Tiohtià:ke, commonly known as Montréal is a historic gathering place for many First Nations. However, the city’s monuments and street names, mainly reflect the French and British colonization of the city – Black and Indigenous representation is missing in the cityscape. Our programming focuses on overlooked Black and Indigenous Montréal biographies and imagines possible urban Black Indigenous Futures for the city, through the healing, dream work and by means of imaginative world building.
Monument Lab and Shaping the Past Fellow Quentin VerCetty uses augmented reality (AR), digital 3D-art and 3D-printing to address the absence of Black representation in public space. He will host an interactive AR walk, reimagining Montréal’s monuments by foregrounding neglected Black biographies.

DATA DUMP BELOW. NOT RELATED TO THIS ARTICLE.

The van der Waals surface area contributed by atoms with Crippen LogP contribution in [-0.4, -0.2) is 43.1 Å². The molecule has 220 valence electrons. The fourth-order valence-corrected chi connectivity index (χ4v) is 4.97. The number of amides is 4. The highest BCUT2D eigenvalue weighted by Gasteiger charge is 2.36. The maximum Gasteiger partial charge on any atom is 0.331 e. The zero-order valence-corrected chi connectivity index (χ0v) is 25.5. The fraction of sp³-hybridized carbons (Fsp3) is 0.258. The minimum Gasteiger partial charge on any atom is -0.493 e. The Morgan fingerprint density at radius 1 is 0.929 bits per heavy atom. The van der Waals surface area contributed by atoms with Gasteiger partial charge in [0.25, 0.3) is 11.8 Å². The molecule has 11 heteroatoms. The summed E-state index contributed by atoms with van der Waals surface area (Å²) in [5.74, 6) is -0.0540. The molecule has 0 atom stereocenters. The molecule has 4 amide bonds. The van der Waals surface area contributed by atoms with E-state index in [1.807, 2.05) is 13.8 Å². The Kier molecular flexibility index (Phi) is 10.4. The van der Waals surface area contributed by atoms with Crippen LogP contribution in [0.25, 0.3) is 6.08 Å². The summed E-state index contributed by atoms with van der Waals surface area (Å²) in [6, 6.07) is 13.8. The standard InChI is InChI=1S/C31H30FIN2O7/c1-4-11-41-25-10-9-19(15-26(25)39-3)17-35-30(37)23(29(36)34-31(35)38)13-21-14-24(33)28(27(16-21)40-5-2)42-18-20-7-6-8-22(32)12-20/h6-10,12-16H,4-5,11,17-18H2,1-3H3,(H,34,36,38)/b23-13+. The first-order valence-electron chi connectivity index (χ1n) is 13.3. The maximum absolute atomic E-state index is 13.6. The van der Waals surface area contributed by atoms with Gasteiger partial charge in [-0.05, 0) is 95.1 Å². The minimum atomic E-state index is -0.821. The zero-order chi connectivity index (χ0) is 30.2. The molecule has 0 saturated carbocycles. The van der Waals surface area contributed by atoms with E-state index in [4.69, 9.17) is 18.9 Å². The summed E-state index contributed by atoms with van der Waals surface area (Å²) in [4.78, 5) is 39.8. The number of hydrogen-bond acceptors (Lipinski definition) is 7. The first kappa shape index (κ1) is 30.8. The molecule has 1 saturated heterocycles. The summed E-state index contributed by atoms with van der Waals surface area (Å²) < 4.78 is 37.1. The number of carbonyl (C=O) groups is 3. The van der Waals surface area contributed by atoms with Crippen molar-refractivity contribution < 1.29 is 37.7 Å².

“Reflections on Dreaming and Black and Indigenous Futures” with Monument Lab fellow Alisha Wormsley, Suzanne Kite and Aline Baiana
Quentin VerCetty Lindsay is an award-winning, multidisciplinary visual griot (storyteller), artpreneur, art educator, activist, and an ever-growing interstellar tree based in Montreal, Canada. He is also co-founder and director of the Black Speculative Arts Movement, whose foundational work with second-wave Afrofuturism provides new, inclusive, and intersectional perspectives to reimagine public spaces. More about Quentin VerCetty Lindsay